International Journal of Navigation and Observation

Volume 2015, Article ID 765898, 12 pages

http://dx.doi.org/10.1155/2015/765898

## FFT Splitting for Improved FPGA-Based Acquisition of GNSS Signals

^{1}Electronics and Signal Processing Laboratory (ESPLAB), École Polytechnique Fédérale de Lausanne (EPFL), 2000 Neuchâtel, Switzerland^{2}Laboratory of Space Technologies, Embedded Systems, Navigation and Avionic (LASSENA), École de Technologie Supérieure (ÉTS), Montréal, QC, Canada H3C 1K3

Received 18 September 2015; Accepted 25 November 2015

Academic Editor: Letizia Lo Presti

Copyright © 2015 Jérôme Leclère et al. This is an open access article distributed under the Creative Commons Attribution License, which permits unrestricted use, distribution, and reproduction in any medium, provided the original work is properly cited.

#### Abstract

With modern global navigation satellite system (GNSS) signals, the FFT-based parallel code search acquisition must handle the frequent sign transitions due to the data or the secondary code. There is a straightforward solution to this problem, which consists in doubling the length of the FFTs, leading to a significant increase of the complexity. The authors already proposed a method to reduce the complexity without impairing the probability of detection. In particular, this led to a 50% memory reduction for an FPGA implementation. In this paper, the authors propose another approach, namely, the splitting of a large FFT into three or five smaller FFTs, providing better performances and higher flexibility. For an FPGA implementation, compared to the previously proposed approach, at the expense of a slight increase of the logic and multiplier resources, the splitting into three and five allows, respectively, a reduction of 40% and 64% of the memory, and of 25% and 37.5% of the processing time. Moreover, with the splitting into three FFTs, the algorithm is applicable for sampling frequencies up to 24.576 MHz for L5 band signals, against 21.846 MHz with the previously proposed algorithm. The algorithm is applied here to the GPS L5 and Galileo E5a, E5b, and E1 signals.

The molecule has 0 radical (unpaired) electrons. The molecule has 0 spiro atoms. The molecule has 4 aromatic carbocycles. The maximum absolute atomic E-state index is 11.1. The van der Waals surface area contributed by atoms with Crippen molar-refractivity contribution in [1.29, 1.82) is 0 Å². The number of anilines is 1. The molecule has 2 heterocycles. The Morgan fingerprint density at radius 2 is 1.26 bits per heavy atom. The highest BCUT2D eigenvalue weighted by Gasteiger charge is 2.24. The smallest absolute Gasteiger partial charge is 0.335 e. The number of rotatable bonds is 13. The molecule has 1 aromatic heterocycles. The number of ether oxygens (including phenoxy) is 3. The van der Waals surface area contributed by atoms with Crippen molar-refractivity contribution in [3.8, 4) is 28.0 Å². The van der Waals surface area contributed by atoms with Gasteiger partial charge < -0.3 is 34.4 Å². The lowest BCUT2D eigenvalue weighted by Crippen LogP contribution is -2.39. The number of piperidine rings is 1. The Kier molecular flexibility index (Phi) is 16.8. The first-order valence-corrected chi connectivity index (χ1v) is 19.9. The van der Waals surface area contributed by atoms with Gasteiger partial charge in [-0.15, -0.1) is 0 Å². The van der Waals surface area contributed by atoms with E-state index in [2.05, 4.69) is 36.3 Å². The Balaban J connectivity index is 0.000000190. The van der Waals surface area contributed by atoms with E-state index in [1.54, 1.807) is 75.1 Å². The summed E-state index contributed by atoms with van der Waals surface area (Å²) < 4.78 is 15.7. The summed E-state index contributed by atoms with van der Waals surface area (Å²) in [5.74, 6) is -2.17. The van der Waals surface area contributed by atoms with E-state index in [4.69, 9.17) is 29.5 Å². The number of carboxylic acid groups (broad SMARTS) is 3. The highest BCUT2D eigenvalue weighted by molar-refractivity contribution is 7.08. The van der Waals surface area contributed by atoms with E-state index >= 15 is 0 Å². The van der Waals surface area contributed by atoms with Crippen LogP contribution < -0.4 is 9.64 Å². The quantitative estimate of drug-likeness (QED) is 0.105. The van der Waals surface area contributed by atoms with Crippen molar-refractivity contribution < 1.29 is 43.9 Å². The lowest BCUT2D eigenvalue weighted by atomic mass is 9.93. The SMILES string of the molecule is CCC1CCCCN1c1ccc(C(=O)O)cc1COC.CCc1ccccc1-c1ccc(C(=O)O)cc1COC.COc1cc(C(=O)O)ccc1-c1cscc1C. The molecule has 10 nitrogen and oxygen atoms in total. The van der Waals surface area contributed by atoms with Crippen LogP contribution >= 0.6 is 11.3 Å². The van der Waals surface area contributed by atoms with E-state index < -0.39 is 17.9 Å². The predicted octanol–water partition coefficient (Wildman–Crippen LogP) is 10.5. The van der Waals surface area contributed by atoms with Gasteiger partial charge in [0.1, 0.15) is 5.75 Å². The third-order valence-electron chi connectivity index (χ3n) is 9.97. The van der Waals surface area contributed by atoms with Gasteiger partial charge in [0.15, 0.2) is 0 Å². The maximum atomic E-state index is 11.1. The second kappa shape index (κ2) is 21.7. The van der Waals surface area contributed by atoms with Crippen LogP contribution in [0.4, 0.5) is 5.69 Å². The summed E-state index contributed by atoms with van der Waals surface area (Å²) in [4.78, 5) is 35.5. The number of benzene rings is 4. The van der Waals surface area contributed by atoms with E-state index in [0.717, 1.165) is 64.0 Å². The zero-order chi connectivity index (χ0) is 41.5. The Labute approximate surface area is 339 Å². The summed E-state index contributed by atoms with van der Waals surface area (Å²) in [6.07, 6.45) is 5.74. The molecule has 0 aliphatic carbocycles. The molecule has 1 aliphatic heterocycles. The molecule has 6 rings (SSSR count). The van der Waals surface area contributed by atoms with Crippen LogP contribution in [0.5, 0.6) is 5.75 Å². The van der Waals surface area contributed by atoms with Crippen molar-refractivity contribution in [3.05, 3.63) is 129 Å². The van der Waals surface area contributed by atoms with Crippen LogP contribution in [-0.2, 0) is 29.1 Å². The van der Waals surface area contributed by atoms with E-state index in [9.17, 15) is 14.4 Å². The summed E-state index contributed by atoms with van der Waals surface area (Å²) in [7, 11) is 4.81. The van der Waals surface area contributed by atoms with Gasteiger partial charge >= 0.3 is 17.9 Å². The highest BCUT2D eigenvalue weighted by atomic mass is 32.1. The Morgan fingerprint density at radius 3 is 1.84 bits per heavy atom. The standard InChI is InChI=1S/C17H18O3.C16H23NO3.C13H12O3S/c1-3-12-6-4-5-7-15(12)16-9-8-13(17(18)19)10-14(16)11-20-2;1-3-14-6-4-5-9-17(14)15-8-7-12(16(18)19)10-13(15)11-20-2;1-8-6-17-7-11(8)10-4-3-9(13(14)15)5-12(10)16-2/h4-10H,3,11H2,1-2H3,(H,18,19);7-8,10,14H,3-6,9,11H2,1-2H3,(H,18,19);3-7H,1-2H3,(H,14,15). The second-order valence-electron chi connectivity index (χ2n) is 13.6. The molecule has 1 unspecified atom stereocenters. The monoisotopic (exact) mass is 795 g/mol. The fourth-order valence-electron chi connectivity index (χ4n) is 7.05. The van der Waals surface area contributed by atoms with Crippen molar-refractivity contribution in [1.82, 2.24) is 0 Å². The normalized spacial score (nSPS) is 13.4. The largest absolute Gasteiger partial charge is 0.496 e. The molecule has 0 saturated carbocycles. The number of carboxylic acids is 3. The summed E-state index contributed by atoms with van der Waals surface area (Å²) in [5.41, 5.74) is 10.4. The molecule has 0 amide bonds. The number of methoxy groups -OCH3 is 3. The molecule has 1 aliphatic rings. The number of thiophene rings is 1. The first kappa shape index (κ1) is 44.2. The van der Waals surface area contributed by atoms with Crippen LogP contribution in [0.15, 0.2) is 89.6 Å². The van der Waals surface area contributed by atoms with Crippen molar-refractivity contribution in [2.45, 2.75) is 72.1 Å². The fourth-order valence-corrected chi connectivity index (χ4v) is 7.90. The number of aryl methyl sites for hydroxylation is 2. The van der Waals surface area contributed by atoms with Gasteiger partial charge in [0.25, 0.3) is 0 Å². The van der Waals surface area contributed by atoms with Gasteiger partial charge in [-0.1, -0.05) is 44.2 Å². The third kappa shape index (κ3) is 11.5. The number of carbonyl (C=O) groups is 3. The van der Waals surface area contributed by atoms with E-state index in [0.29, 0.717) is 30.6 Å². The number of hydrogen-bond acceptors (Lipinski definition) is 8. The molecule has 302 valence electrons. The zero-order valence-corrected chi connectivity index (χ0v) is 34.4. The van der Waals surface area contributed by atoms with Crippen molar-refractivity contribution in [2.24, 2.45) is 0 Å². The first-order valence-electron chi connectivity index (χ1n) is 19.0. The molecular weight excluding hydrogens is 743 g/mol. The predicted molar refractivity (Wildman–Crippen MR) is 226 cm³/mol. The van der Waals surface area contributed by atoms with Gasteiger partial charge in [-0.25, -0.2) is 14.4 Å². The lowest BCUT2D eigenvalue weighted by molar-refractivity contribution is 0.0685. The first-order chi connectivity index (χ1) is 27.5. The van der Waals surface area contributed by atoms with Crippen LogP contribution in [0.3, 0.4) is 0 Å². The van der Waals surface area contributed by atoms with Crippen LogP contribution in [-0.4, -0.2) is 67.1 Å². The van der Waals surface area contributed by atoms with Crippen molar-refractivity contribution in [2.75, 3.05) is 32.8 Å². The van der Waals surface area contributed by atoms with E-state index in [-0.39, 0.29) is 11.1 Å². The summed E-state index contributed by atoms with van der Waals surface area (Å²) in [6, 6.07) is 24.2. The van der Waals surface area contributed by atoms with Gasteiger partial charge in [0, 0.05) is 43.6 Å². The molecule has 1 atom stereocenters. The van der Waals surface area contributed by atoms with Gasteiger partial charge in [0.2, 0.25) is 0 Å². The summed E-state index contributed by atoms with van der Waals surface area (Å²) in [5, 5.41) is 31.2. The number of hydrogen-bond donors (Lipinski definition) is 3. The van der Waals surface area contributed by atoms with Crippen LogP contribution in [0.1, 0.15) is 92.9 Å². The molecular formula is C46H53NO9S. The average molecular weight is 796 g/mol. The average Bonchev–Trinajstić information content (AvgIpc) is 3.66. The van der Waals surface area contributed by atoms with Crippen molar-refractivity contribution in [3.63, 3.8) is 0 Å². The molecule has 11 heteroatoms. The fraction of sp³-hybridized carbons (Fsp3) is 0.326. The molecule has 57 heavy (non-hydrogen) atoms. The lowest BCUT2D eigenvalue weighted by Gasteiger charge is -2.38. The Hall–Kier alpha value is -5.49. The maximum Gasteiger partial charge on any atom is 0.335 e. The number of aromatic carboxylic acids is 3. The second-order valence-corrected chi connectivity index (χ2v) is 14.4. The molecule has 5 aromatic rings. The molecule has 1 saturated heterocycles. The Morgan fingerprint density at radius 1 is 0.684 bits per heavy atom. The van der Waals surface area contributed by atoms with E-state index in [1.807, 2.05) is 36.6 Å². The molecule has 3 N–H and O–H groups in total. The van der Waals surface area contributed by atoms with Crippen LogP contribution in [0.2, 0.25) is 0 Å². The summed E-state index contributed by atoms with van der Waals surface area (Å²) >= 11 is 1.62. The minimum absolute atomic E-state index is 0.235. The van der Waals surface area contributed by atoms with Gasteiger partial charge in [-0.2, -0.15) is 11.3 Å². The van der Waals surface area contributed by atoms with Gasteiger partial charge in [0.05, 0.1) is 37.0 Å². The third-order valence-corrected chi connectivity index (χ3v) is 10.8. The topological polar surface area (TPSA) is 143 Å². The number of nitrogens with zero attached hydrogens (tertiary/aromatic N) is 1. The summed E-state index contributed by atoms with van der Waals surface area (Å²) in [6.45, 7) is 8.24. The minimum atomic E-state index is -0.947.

#### 1. Introduction

The question of computing a circular correlation between a local code replica and an incoming code having a bit sign transition is a recurrent problem in global navigation satellite system (GNSS) [1–9]. This problem, already present with the GPS L1 C/A signal, is even more important with the modern GPS and Galileo signals, because of the higher data rate and the presence of the secondary code that imply a potential bit sign transition in each consecutive period of the primary code. This problem appears with the parallel code search (PCS) acquisition method, where a circular correlation is performed through fast Fourier transforms (FFTs) over one period of the primary code [4].